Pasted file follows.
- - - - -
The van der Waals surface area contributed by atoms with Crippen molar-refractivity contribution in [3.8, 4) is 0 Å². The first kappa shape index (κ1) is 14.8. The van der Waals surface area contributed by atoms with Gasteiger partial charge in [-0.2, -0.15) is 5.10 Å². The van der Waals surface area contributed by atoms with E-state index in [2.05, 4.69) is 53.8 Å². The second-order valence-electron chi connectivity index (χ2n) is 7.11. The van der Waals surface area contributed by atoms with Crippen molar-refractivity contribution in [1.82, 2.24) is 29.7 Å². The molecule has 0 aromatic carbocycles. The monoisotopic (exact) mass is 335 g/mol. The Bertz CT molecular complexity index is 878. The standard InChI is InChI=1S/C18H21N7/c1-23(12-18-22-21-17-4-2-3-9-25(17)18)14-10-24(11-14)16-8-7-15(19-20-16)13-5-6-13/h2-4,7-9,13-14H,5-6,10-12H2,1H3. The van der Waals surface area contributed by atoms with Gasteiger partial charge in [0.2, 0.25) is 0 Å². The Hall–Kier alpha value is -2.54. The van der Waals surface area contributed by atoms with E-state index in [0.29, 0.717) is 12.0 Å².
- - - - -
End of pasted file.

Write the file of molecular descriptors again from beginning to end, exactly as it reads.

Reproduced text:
The van der Waals surface area contributed by atoms with Crippen molar-refractivity contribution in [3.8, 4) is 0 Å². The first kappa shape index (κ1) is 14.8. The van der Waals surface area contributed by atoms with Gasteiger partial charge in [-0.2, -0.15) is 5.10 Å². The van der Waals surface area contributed by atoms with E-state index in [2.05, 4.69) is 53.8 Å². The second-order valence-electron chi connectivity index (χ2n) is 7.11. The van der Waals surface area contributed by atoms with Crippen molar-refractivity contribution in [1.82, 2.24) is 29.7 Å². The molecule has 0 aromatic carbocycles. The monoisotopic (exact) mass is 335 g/mol. The Bertz CT molecular complexity index is 878. The standard InChI is InChI=1S/C18H21N7/c1-23(12-18-22-21-17-4-2-3-9-25(17)18)14-10-24(11-14)16-8-7-15(19-20-16)13-5-6-13/h2-4,7-9,13-14H,5-6,10-12H2,1H3. The van der Waals surface area contributed by atoms with Gasteiger partial charge in [0.2, 0.25) is 0 Å². The Hall–Kier alpha value is -2.54. The van der Waals surface area contributed by atoms with E-state index in [0.29, 0.717) is 12.0 Å².